• Part C, also called Medicare Advantage, is insurance that can be purchased through private companies that combines and takes the place of Medicare Parts A and B and often provides additional benefits.

• Part D covers prescription drugs.

Louise Harn, a SHIIP volunteer at Mercy Medical Center in Cedar Rapids, said that in most cases, you automatically will be enrolled in Medicare Parts A and B when you turn 65 if you’re already receiving Social Security.

If you continue working past the age of 65 and want to stay on your employer’s health insurance plan, you’ll need to opt-out of Medicare coverage. But consider the cost. “If you have a high-deductible plan, you might want to consider going on Medicare,” Harn said.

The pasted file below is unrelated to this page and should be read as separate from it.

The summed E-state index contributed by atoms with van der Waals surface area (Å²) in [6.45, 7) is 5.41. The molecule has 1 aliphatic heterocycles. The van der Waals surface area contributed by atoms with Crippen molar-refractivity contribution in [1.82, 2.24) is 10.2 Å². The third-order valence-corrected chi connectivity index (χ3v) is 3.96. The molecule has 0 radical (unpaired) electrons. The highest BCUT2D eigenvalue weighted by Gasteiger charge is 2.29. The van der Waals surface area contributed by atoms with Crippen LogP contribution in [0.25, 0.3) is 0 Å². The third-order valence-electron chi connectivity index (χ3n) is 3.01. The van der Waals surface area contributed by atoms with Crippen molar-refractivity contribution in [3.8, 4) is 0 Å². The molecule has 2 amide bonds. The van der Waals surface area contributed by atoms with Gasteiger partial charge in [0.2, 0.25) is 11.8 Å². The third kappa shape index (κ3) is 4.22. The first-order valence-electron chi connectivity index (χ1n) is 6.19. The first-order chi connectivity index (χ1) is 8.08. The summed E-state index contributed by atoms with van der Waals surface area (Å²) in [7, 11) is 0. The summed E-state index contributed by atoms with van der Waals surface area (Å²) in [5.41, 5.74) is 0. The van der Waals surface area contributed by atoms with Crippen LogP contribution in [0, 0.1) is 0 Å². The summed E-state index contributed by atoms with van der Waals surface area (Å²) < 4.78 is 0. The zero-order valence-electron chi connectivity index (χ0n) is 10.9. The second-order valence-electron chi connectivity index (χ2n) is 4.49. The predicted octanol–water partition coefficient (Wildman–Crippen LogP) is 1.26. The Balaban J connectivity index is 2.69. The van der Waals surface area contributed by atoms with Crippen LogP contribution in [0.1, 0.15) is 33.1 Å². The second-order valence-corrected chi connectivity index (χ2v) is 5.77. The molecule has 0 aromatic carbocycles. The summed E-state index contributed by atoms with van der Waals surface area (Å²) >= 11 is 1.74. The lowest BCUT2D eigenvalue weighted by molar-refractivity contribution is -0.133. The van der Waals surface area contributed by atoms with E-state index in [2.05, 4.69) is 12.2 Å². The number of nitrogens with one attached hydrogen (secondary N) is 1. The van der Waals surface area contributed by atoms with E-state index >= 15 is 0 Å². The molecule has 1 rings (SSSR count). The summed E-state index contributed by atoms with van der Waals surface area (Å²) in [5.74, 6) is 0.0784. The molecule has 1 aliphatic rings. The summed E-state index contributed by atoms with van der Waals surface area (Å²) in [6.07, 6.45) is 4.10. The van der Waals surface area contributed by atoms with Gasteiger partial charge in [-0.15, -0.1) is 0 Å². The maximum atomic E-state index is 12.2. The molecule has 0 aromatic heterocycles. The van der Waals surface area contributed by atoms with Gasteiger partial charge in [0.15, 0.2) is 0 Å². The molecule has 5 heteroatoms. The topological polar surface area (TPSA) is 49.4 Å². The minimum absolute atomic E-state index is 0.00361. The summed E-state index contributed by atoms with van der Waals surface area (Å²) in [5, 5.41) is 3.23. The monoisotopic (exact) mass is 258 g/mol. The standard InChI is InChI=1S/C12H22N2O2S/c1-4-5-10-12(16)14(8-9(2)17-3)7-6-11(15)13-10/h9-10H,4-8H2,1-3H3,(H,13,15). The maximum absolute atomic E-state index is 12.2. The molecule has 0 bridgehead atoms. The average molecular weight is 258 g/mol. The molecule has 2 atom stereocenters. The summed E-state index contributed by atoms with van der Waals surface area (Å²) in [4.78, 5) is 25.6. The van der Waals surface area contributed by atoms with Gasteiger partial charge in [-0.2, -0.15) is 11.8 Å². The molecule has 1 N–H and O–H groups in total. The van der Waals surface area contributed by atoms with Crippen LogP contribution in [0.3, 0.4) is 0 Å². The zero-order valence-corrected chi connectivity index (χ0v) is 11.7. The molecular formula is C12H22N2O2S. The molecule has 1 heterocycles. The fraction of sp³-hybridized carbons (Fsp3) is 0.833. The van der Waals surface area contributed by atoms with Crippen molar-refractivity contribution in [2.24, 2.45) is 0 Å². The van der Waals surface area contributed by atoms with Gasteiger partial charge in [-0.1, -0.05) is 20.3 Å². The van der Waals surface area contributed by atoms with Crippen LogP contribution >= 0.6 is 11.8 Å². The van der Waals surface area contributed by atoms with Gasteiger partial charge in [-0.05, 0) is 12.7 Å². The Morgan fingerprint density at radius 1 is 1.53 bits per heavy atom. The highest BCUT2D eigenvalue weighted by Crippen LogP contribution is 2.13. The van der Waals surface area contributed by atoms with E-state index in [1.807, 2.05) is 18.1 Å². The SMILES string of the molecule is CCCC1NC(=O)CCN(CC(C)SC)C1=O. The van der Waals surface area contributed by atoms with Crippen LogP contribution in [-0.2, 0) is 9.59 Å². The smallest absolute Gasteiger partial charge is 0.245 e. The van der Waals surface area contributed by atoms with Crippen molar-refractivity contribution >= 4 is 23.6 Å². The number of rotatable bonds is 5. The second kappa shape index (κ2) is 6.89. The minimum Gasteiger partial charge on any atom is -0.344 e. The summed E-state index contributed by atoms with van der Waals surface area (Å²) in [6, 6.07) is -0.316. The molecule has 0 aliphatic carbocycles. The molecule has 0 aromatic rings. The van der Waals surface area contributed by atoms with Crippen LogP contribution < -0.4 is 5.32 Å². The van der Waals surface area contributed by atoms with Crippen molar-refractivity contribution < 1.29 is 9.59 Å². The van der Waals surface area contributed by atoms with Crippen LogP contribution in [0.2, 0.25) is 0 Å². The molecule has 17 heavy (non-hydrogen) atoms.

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If you haven’t started to collect Social Security when you turn 65, you can sign up for Medicare online or in person at a Social Security office.

Enrolling in Part C — a Medicare Advantage plan — is optional but consumers should consider what type of plan they might want and who to buy it from.

If you buy a Medicare Advantage plan from a salesperson, it’s important to know that person may be receiving a commission and may or may not steer you toward the plan that’s best for you, Harn said.

To ensure you’re working with a reputable provider, she recommends avoiding 800-numbers advertised on TV. “Stay local — find someone with an office in your area,” she said.